Breaking the Tie: Understanding Deadlock Provisions in Shareholder Agreements
If you’re in the process of drafting a shareholder agreement for your company, you’ve made a wise choice. The contract will be instrumental in outlining the rights and responsibilities of each shareholder and director, as well as the running of your company. A well-written shareholder agreement should include a “deadlock provision.” What exactly is a deadlock provision, and why do you need one? Let’s take a look at the facts.
What is a deadlock provision?
Let’s say the company’s directors have a dispute that they cannot resolve. When your shareholders vote on the matter, it’s possible for them to create a deadlock, meaning they’ve cast an equal number of votes for and against the decision. It could also mean that they’ve failed to reach a unanimous vote, if one was required. A deadlock provision is an element of dispute resolution, and it outlines the process you’ll follow in the event of a deadlock.
How do they help?
A deadlock provision will provide your company with a set of instructions for dealing with deadlocks. When your company experiences a deadlock—like when your shareholders can’t agree on the election of directors, or when they get stuck on management decisions—your provision will show you the way out. Issues may come up about the company’s strategy, direction, management, and more, so a deadlock provision may be able to help in many ways.
Who needs a deadlock provision?
Any corporation can benefit from a deadlock provision. Disagreements can always come up in your company, whether you expect them or not, and a strong contract can protect you and your company from the consequences of a serious dispute. That said, shareholder disputes tend to happen more often when there are only 2 or 4 co-founders in a company (or any even number of owners).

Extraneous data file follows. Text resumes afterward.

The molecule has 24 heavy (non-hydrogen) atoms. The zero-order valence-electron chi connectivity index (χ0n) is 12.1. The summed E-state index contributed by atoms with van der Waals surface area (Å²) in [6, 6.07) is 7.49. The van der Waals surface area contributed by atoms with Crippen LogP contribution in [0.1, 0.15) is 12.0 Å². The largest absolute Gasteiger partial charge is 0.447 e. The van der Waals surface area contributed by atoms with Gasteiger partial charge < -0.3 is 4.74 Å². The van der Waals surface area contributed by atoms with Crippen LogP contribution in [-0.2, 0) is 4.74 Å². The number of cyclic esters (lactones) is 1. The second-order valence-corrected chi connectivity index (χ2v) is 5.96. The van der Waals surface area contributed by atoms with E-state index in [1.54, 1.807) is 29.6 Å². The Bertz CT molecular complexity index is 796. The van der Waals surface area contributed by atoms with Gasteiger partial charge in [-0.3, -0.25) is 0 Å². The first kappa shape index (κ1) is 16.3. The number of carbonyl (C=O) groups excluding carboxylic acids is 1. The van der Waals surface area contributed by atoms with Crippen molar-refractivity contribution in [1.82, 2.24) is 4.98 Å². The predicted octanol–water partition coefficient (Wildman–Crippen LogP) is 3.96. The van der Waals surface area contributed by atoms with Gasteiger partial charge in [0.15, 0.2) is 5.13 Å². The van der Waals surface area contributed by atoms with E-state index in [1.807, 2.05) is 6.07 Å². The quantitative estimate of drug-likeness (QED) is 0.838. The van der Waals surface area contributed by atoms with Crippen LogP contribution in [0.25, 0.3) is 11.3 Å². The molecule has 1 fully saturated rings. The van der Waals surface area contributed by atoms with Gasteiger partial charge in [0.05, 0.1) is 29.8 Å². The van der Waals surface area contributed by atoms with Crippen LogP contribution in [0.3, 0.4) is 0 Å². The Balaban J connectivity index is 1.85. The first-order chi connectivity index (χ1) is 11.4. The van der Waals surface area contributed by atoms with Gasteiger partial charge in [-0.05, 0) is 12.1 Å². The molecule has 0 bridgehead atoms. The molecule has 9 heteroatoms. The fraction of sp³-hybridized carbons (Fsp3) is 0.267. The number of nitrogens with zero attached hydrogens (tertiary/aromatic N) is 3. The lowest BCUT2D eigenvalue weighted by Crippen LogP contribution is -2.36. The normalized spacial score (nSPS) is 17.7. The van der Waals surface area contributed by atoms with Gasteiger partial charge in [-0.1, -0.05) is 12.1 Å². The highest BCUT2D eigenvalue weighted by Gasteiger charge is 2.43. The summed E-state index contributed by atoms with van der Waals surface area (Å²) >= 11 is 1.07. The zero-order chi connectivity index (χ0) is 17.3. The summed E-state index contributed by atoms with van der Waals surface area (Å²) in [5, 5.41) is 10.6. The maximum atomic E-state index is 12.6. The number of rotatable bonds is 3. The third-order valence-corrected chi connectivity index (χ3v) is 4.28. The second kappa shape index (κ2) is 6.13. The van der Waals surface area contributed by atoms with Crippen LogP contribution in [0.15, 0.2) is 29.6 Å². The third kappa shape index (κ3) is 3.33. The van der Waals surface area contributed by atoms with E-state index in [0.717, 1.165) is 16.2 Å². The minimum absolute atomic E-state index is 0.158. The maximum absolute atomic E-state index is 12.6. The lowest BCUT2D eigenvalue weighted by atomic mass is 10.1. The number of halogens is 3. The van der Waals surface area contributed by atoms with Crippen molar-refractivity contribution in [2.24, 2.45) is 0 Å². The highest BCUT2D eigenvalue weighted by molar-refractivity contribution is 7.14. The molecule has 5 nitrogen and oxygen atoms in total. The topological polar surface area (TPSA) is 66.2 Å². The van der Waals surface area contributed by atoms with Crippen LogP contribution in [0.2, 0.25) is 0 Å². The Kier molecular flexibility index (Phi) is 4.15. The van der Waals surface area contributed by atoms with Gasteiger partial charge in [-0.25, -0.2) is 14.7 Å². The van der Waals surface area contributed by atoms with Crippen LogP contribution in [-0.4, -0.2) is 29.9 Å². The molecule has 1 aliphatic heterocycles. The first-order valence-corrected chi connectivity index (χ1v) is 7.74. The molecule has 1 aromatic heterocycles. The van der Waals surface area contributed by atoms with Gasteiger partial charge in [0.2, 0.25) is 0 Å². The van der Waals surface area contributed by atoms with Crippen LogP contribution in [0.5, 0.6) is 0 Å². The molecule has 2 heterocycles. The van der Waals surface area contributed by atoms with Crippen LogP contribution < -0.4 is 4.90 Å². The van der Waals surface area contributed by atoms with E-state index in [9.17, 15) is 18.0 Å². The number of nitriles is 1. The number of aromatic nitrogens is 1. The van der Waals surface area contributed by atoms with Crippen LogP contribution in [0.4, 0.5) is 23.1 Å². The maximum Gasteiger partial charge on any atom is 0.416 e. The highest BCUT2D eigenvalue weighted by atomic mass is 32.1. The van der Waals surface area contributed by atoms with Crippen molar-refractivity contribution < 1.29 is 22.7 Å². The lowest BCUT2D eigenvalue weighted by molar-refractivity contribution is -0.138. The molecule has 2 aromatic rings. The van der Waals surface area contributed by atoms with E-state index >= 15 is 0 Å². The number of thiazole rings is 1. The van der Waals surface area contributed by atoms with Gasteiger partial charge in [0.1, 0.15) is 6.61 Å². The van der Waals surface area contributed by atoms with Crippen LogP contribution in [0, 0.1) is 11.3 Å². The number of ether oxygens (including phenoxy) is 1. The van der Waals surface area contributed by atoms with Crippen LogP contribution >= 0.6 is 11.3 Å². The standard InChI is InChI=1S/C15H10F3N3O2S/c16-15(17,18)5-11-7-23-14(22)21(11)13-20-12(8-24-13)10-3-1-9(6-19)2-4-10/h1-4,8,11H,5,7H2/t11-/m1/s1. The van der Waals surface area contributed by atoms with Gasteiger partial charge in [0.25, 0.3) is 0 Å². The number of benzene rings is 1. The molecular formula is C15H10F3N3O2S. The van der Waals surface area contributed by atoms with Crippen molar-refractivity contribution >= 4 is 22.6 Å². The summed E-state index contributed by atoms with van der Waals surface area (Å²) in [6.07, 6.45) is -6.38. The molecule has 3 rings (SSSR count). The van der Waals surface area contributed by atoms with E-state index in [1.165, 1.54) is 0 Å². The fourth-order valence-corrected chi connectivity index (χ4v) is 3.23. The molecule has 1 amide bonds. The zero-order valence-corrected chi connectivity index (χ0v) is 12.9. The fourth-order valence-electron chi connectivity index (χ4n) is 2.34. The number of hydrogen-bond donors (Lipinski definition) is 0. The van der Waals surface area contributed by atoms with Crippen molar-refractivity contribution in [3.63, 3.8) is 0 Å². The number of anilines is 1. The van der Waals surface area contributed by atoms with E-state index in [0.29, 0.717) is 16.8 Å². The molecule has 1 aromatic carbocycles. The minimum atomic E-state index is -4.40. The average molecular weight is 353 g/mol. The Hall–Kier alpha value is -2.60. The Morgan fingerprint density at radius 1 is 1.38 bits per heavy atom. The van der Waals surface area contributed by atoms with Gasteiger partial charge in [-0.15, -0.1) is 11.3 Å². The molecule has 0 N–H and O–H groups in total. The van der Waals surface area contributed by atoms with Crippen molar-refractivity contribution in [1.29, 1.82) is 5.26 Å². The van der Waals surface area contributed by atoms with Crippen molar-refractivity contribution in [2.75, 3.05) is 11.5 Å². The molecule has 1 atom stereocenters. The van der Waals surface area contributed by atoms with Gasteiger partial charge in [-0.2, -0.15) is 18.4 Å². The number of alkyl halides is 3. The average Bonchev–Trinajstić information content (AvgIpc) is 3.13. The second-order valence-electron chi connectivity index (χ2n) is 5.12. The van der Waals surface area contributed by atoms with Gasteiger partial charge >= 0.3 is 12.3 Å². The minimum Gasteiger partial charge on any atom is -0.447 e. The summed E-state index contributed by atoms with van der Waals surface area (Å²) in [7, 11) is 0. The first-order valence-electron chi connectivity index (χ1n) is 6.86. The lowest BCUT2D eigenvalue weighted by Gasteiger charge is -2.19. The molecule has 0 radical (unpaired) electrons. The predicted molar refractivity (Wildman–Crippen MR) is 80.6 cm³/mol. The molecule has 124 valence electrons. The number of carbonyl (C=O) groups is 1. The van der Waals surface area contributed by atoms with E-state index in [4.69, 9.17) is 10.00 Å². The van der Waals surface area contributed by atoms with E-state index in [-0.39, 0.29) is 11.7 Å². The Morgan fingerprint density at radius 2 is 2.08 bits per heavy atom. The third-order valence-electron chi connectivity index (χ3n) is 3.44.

What types of provisions are there?
When it comes to deadlock provisions, there are several options available to your company:
- With a mediation clause, each side can work to resolve the matter with the help of a neutral party. Similarly, you can add a meeting clause to make shareholders come together and resolve the issue in an extended meeting.
- An arbitration clause is a little different because it calls an independent outside expert to look at the facts of your dispute. That person will then have the power to impose a decision.
- You can use an auction deadlock clause to allow one or more shareholders to bid on the shares held by other shareholders.
- When there are more than two shareholders, a chairman deadlock clause gives one shareholder the power to become Chairman and make a decision to end the deadlock.
- As a last resort, a liquidation deadlock clause will force the shareholders to liquidate the business together.
What’s the best possible tiebreaker for your company? You should contact a skilled attorney for the answer. At Campbell Law Group, we have extensive experience in the realm of shareholders’ disputes. We will make sure your shareholder agreement is perfectly suited to the unique needs of your company.